Characters in television and film have a long history of making false accusations and lying to authorities during investigations; maybe to keep the authorities away from them or to defend someone who they know. However, the effects of these activities are constantly overlooked. Deliberately deceiving law enforcement has massive repercussions. You could be charged with public mischief and sentenced to prison if you’re found guilty.
Public mischief Charges like any other criminal accusation, should never be taken lightly and should always be handled by a lawyer. If you or someone you know has been charged with public mischief, there are a few things you should consider.
What Is Public Mischief?
Falsely reporting crimes to the police results in wasteful investigations, wasted public resources, and, in certain cases, criminal charges being filed against innocent third parties.
Public mischief is a hybrid offense, which means it can be punished either summarily (for less serious offenses) or through indictment (for more serious offenses). The punishment for public mischief will be determined by how the case is prosecuted. If the case is prosecuted by indictment, one possible sentence is imprisonment. On the other hand, if the case is dealt with summarily, the sentence can range from a fine to probation or community work.
A Word on Penalties
A maximum penalty for a summary conviction is six months in a provincial jail and/or a $5,000.00 fine. If the Crown opts for an indictable conviction, the maximum penalty is five years in jail. Additional penalties, such as fines and probation, may be applied. Additionally, restitution is another option for compensating taxpayers. These sums can range from tens of thousands to tens of millions of dollars.
What the Crown has to Prove
The Crown must prove several elements in order to secure a conviction for public mischief. It must clearly show:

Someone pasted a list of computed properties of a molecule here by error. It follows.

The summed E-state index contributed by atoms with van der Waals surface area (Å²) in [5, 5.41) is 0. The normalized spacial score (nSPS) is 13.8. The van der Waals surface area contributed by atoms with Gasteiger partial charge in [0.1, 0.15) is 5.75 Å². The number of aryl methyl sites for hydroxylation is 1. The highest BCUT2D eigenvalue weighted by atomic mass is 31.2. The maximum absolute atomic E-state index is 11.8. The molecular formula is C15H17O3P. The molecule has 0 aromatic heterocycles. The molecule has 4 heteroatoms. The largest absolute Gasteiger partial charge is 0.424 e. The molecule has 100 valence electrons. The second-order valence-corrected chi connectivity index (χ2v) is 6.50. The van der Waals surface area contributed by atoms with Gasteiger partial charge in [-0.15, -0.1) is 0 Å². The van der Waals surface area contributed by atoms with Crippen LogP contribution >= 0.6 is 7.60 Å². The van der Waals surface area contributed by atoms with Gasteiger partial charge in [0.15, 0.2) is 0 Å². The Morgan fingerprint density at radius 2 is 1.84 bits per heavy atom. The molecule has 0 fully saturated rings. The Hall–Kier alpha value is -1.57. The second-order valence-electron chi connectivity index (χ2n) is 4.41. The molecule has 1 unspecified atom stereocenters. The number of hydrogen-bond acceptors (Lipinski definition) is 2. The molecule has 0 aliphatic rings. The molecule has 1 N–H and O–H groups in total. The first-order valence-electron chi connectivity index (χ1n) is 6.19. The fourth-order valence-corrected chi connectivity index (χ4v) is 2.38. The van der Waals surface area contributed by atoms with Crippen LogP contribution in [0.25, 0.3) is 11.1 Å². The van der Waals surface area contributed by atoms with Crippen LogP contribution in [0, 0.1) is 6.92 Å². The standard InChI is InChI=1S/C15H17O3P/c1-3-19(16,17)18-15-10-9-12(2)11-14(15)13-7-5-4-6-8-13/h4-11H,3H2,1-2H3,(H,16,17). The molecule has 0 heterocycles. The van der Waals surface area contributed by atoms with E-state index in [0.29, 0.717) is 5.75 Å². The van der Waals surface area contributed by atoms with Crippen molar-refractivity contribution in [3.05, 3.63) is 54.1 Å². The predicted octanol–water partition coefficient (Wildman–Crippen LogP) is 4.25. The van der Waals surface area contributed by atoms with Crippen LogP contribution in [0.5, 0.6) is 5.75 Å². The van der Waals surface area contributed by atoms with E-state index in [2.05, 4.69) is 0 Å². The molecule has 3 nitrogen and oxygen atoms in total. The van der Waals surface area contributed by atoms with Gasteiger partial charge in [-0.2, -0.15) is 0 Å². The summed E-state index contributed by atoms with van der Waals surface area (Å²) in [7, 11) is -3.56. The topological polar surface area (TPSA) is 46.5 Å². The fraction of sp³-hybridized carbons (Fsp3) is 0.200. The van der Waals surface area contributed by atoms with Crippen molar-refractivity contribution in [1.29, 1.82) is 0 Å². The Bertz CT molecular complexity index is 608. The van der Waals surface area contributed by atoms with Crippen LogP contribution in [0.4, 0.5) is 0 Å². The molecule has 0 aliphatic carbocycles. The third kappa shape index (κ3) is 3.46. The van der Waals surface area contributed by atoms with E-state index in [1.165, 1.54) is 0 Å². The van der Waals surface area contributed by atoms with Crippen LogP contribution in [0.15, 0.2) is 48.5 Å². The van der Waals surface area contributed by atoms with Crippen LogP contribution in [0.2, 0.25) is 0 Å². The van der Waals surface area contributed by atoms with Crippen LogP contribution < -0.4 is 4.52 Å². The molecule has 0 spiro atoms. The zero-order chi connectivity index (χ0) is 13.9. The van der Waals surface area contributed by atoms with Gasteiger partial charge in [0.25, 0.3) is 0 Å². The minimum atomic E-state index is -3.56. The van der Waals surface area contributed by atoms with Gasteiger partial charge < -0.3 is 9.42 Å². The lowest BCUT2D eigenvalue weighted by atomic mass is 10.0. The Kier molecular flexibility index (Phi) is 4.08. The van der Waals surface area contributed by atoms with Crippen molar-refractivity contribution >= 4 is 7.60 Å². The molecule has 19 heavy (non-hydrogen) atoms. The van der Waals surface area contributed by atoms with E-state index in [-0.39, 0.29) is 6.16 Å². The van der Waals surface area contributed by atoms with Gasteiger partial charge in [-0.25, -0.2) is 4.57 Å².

- the accused’s actions or words were false;
- the accused meant to deceive;
- the accused reported a crime;
- and the accused’s actions or words prompted a peace officer to initiate or prolong an investigation.
Public Mischief Examples
Here are a few examples of what constitutes public mischief as a criminal offense:
- Ambulance request that was made incorrectly
- A false request for firefighters
- Erroneous allegations
- Domestic violence allegations that are false
- Assault charges that aren’t true
- False report of a missing person
- Robbery report that isn’t true
What Should You Do If You're Accused?
If you’ve been charged with public mischief, you should speak with a criminal lawyer right away. This is an extremely complicated charge that will require the prosecution to prove many factors before you can be convicted. An FMK Law Group criminal defense lawyer can inform you about your rights and examine the case against you. By evaluating the case, circumstances, and relevant evidence, your lawyer will work with you and explain the available defenses.
Your defense lawyer may be able to organize a discussion or plea bargain to lower the sentence to a summary conviction or have the charges kept, depending on the context and facts of your case.